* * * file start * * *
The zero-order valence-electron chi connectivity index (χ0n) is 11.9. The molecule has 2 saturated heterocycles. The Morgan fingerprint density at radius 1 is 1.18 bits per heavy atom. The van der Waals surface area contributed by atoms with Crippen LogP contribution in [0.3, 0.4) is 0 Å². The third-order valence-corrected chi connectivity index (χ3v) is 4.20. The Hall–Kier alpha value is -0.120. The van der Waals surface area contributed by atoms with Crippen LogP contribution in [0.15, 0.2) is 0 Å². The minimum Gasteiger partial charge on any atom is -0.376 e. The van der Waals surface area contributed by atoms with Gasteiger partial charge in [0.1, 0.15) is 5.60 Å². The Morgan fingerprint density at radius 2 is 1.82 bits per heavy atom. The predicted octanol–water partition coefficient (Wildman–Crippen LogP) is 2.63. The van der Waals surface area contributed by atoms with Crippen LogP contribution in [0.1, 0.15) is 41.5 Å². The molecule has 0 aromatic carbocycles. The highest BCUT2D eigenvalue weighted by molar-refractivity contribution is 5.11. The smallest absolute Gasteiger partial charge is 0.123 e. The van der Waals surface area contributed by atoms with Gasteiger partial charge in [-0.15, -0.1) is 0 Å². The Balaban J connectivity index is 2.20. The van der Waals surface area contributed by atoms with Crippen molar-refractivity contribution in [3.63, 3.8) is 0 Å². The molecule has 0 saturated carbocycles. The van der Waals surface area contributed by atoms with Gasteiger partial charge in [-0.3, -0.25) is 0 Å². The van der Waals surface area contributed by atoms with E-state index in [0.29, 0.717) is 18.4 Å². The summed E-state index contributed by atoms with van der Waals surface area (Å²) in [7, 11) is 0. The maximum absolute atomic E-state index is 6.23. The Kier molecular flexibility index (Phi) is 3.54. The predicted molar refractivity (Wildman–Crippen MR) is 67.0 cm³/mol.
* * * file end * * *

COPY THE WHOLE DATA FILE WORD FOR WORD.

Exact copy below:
The zero-order valence-electron chi connectivity index (χ0n) is 11.9. The molecule has 2 saturated heterocycles. The Morgan fingerprint density at radius 1 is 1.18 bits per heavy atom. The van der Waals surface area contributed by atoms with Crippen LogP contribution in [0.3, 0.4) is 0 Å². The third-order valence-corrected chi connectivity index (χ3v) is 4.20. The Hall–Kier alpha value is -0.120. The van der Waals surface area contributed by atoms with Crippen LogP contribution in [0.15, 0.2) is 0 Å². The minimum Gasteiger partial charge on any atom is -0.376 e. The van der Waals surface area contributed by atoms with Gasteiger partial charge in [0.1, 0.15) is 5.60 Å². The Morgan fingerprint density at radius 2 is 1.82 bits per heavy atom. The predicted octanol–water partition coefficient (Wildman–Crippen LogP) is 2.63. The van der Waals surface area contributed by atoms with Crippen LogP contribution in [0.1, 0.15) is 41.5 Å². The molecule has 0 aromatic carbocycles. The highest BCUT2D eigenvalue weighted by molar-refractivity contribution is 5.11. The smallest absolute Gasteiger partial charge is 0.123 e. The van der Waals surface area contributed by atoms with Gasteiger partial charge in [-0.15, -0.1) is 0 Å². The Balaban J connectivity index is 2.20. The van der Waals surface area contributed by atoms with Crippen molar-refractivity contribution in [3.63, 3.8) is 0 Å². The molecule has 0 saturated carbocycles. The van der Waals surface area contributed by atoms with Gasteiger partial charge in [-0.3, -0.25) is 0 Å². The van der Waals surface area contributed by atoms with E-state index in [0.29, 0.717) is 18.4 Å². The summed E-state index contributed by atoms with van der Waals surface area (Å²) in [7, 11) is 0. The maximum absolute atomic E-state index is 6.23. The Kier molecular flexibility index (Phi) is 3.54. The predicted molar refractivity (Wildman–Crippen MR) is 67.0 cm³/mol.